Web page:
22 dic. 2006

Cross your wings, three pairs of wings
--over the head, across the chest and the legs--
as a ballerina lets the others
descend and rest. Because of your wings,
an insect, a messenger figure. Do not twist
your eyes under the cross, a memory
bringing apricots; come, lower
your cup this far down and make
my dry lips able to drink.

[Cruza las alas, tres pares de alas
--sobre la cabeza, ante el pecho y las piernas--,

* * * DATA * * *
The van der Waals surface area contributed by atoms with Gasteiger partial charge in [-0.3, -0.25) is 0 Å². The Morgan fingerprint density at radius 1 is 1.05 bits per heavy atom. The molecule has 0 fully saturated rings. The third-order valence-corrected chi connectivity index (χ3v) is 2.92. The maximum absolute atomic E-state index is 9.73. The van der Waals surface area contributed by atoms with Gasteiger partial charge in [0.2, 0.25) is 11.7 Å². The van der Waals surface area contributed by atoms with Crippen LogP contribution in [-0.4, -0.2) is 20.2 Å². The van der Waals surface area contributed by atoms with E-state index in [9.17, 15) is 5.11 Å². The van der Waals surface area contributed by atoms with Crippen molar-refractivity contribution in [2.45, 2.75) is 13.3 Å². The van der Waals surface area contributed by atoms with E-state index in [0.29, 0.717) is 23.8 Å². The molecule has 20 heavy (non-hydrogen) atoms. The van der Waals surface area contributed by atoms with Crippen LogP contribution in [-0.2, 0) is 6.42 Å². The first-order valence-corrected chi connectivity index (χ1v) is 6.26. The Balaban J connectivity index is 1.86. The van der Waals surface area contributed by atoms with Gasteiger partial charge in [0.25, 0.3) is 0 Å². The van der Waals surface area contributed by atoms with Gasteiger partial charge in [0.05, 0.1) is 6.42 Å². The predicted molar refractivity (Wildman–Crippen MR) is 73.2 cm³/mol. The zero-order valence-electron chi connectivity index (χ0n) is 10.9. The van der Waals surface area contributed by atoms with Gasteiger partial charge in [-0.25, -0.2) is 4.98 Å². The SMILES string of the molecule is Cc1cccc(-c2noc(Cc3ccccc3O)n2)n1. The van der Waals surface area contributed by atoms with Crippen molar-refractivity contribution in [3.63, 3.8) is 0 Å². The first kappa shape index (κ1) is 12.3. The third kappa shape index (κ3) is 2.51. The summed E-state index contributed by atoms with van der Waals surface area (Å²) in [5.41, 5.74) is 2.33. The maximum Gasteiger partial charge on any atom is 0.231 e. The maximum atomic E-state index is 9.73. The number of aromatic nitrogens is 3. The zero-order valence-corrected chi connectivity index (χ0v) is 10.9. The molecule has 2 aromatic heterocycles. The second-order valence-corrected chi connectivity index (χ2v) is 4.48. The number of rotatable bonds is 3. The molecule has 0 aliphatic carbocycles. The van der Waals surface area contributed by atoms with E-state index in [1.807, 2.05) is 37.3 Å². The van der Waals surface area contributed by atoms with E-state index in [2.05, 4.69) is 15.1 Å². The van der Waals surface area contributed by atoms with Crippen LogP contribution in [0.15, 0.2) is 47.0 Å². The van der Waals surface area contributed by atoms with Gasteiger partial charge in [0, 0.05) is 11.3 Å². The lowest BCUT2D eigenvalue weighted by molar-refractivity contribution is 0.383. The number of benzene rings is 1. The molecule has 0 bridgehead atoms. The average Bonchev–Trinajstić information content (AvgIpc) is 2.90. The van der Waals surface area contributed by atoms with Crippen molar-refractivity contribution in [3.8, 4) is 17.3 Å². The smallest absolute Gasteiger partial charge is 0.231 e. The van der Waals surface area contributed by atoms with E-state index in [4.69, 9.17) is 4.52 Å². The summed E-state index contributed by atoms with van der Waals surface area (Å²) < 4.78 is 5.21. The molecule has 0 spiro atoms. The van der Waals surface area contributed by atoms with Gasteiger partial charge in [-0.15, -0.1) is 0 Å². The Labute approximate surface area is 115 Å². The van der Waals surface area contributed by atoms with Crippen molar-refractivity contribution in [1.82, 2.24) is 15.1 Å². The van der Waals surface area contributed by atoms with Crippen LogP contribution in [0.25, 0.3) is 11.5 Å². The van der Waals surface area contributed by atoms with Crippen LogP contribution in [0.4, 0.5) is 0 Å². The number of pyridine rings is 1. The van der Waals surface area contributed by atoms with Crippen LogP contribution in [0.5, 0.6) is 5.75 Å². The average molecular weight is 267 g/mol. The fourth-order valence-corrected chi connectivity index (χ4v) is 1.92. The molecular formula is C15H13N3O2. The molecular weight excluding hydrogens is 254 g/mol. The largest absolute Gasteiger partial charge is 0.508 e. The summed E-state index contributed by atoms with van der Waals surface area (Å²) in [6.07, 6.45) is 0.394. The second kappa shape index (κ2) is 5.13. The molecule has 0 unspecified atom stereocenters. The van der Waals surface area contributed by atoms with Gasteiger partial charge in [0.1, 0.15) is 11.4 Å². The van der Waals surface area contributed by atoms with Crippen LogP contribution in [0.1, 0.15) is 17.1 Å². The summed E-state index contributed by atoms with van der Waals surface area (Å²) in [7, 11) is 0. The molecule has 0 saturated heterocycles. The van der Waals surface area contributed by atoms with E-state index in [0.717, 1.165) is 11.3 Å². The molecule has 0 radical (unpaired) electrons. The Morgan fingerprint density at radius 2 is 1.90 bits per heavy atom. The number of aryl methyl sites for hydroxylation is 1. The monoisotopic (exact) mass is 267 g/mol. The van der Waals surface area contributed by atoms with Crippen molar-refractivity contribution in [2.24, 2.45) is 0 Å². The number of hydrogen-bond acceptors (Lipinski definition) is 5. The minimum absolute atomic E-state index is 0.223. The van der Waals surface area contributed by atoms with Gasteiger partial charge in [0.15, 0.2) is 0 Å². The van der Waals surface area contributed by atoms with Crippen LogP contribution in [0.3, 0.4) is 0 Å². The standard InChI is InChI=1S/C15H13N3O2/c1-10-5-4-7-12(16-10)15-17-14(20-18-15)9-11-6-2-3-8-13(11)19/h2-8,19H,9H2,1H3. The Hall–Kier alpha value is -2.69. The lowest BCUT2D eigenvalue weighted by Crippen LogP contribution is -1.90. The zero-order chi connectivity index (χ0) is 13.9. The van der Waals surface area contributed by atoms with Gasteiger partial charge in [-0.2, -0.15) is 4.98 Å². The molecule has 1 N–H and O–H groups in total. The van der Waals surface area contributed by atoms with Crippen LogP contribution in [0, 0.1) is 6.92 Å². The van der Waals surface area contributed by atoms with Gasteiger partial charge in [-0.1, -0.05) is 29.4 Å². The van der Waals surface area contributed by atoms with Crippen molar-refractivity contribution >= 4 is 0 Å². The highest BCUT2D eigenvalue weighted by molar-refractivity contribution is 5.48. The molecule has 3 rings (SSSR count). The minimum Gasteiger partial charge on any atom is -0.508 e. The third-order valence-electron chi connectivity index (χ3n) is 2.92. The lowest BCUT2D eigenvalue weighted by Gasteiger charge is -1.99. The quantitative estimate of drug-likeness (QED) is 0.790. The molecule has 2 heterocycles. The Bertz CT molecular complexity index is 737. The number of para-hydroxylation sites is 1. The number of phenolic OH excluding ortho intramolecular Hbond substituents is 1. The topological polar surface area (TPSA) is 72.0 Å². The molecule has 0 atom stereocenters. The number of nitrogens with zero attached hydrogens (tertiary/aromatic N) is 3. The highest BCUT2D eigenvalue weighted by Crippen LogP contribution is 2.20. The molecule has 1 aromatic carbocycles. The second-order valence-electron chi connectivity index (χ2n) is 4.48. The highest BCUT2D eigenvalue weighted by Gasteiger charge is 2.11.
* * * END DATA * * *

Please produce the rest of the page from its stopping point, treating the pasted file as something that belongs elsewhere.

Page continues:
como una danzerina permite que las otras
desciendan y reposen. Por las alas,
insecto, figura mensajera. No tuerzas
bajo la cruz los ojos, memoria
que porta alboricoques; ven, baja
hasta aquí tu copa y haz que puedan
beber mis labios secos.]

The translation has to disambiguate the verb form. "Cruza las alas," making it a command form where in the original it could be a simple third person verb: "He/she/it crosses the wings." This kind of ambiguity is systematic in Olvido's poetry. On the other hand, "las otras" [the other female dancers] becomes simply "the others."

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